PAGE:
Starting off today with John Fetterman (Candidate for Pennsylvania’s Lt. Gov) discussing immigration, dreamers, job creation & more:
More news/video/tweets/etc. in the comments, including:
*Internet Defenders Vow to Fight FCC’s “Scorched-Earth” Attack on Net Neutrality
*Trump’s “Frightening” Pick for Top Census Job Thinks “Competitive Elections Are Bad for America”
*Corbyn Demands End to US-UK Complicity in Yemen’s Suffering
*Keystone Pipeline Permit Could Be Revoked After Last Week’s 210,000-Gallon Spill
*Costa Rica Runs Entirely on Renewable Energy for 300 Days
*Pipeline Updates, Water Protector News & More
(If the comments do not load, try either clicking the comment box or the ‘sort by newest/oldest’ option, and then they should pop up… apologies for the inconvenience!)
Some of the worst fears and dire predictions of opponents of the Keystone XL pipeline came true on Thursday when pipeline owner TransCanada announced that more than 200,000 gallons of oil had spilled from the existing portion of the Keystone system in Marshall County, South Dakota.
While the company reported the spill in a public statement, Buzzfeed notes there was an approximately four-and-a-half hour gap between when the company said the breach was discovered at 6:00 am and when local officials say they were notified at 10:30 am. As a South Dakota Department of Environment and Natural Resources told the news outlet, “We’re not quite sure why there was a time gap in there.”
Outside of the company’s statement, there has been no outside or independent verification of the size of the spill or details about the scale of the possible damage.
Those who had warned against the pipeline’s approval for precisely these reasons and continue to work tirelessly to prevent the construction of the Keystone XL (KXL) project, were among the first to respond to Thursday’s spill.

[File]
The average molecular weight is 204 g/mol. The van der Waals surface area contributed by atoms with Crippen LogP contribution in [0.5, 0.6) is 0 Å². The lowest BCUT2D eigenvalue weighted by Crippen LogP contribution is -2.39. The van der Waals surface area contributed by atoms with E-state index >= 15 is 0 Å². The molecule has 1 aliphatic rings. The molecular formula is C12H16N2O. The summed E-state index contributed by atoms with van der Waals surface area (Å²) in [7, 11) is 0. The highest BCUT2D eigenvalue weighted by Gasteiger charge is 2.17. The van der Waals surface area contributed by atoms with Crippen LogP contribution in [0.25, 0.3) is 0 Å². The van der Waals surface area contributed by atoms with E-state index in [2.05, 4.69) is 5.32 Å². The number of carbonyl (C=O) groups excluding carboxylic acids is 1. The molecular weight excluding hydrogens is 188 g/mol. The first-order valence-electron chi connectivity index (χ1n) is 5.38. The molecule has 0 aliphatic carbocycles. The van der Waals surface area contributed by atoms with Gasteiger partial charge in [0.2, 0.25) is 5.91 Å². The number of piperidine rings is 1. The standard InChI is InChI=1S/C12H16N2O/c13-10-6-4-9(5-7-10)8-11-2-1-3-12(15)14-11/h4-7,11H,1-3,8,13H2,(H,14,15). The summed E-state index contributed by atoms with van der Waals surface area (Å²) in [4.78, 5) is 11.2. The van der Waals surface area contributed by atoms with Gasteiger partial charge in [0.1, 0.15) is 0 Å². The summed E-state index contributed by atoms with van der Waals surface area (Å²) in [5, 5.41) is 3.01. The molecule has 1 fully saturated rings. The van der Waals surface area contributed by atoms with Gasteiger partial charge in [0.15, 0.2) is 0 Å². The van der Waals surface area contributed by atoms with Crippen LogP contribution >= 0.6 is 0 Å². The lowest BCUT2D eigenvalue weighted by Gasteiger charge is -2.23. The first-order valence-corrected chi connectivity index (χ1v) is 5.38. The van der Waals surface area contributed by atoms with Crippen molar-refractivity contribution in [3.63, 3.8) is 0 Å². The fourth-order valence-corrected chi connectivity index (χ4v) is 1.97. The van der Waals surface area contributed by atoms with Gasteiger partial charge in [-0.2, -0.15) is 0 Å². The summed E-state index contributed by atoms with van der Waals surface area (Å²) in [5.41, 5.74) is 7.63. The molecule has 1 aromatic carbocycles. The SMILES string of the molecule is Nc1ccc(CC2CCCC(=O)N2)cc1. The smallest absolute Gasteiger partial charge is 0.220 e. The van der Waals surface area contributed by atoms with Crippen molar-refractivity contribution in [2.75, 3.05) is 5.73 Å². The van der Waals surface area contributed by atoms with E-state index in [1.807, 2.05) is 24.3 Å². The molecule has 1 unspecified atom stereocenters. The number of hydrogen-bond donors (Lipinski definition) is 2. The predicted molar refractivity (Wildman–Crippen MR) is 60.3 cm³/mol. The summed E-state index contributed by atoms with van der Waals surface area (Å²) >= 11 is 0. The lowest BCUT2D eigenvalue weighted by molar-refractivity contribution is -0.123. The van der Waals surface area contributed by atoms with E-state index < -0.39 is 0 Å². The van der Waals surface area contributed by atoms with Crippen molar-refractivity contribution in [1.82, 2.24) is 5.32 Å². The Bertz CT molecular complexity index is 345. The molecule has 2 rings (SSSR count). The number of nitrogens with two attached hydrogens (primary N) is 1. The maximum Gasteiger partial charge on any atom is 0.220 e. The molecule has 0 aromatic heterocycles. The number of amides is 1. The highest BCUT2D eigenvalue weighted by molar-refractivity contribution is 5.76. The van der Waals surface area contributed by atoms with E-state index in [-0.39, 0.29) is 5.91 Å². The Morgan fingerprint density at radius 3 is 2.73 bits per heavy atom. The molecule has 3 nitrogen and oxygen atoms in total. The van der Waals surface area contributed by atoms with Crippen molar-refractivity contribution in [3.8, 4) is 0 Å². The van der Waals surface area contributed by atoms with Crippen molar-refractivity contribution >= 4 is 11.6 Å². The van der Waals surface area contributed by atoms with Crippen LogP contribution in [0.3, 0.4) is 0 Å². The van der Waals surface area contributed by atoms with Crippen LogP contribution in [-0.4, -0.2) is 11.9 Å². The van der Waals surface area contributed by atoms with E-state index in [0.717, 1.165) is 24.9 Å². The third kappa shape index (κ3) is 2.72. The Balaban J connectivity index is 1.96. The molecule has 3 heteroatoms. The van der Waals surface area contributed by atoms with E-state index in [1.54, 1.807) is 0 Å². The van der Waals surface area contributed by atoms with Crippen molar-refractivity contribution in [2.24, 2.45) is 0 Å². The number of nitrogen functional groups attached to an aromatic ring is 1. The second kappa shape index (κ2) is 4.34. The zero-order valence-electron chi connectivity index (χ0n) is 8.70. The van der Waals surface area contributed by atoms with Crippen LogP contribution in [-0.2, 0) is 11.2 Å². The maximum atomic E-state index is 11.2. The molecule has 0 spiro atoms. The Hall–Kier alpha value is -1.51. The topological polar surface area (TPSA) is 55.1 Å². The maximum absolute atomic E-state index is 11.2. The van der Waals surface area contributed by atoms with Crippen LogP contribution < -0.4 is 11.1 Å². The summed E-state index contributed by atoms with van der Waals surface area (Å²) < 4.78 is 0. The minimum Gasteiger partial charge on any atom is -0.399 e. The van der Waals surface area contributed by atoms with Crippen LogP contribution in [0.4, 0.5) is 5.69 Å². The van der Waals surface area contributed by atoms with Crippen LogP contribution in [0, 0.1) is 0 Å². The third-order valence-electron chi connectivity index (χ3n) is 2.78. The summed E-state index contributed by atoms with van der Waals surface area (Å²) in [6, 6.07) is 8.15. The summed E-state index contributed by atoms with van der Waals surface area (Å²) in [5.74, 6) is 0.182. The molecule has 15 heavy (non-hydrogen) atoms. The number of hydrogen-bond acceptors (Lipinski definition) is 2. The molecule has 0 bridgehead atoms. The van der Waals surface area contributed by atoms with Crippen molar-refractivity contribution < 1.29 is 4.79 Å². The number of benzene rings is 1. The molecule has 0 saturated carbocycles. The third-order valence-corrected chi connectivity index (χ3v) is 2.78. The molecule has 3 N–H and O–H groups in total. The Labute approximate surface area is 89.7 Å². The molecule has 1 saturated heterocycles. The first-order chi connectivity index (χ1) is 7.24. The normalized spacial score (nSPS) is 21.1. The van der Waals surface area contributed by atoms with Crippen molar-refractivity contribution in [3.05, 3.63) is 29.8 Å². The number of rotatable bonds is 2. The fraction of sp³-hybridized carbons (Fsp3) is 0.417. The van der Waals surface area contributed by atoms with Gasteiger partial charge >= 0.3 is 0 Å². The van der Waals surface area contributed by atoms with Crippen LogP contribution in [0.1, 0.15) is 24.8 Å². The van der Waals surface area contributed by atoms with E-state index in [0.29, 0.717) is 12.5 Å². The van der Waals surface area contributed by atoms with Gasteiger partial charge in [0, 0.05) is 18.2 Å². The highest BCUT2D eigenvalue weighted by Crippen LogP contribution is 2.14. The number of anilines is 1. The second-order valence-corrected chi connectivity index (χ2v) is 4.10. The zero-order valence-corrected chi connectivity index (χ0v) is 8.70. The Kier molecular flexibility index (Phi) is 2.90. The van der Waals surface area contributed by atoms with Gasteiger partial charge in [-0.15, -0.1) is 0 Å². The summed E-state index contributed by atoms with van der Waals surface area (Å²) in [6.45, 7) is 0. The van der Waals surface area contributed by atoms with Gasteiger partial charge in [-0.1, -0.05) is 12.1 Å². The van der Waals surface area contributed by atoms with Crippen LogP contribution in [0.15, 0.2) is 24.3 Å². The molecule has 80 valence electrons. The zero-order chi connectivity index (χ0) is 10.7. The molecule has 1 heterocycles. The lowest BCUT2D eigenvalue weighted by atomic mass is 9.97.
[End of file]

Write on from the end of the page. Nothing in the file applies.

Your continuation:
“With their horrible safety record, today’s spill is just the latest tragedy caused by the irresponsible oil company TransCanada,” said Ben Schreiber, senior political strategist at Friends of the Earth. “We cannot let the world’s fossil fuel empires continue to drive government policy toward climate catastrophe. The only safe solution for oil and fossil fuels is to keep them in the ground.”
Rachel Rye Butler, an anti-tarsands campaigner with Greenpeace, noted that Thursday’s spill comes just days before the Nebraska Public Service Commission is set to decide on state approval for Keystone XL, which was ultimately rejected under President Obama but given a greenlight earlier this year by the Trump administration. “The writing on the wall to reject this pipeline could not be more clear,” Butler said in a statement. “These pipelines are bound to spill, and they put communities, precious drinking water, and our climate at risk.”
While we do not need more evidence to show us that pipelines are dangerous and must be stopped, more keeps coming. https://t.co/8PelLe6fLb
More news/video/tweets/etc. in the comments, including:
*Indigenous Woman Gets San Diego Support For Mexico Presidential Run
*What Democratic civil war? The left already won.
*Two months after Hurricane Maria, Puerto Rico and the U.S. Virgin Islands are still living in misery.
*‘Say Goodbye to Local Media,’ as Trump FCC Opens Corporate Merger Floodgates
*Pipeline news, Water Protector updates * More
“The only way you beat an incumbent is by out-working them.”
As part of their 2017 election series “The People’s Guide to Power,” WNYC is releasing a series of reports called the ‘Queens Machine’ from Brigid Bergin that breaks down how the Democratic Party in Queens works, including the story of a group of women going up against one of the last vestiges of New York City’s machine politics (including our very own Alexandria Ocasio-Cortez).
Her opponent, Representative Joseph Crowley, accepts three million dollars a year in Wall Street, real estate, and corporate finance industries. He has lived in Virginia for the last 20 years. It’s time for the Bronx to be represented by someone who actually lives there and will champion a progressive vision for the future.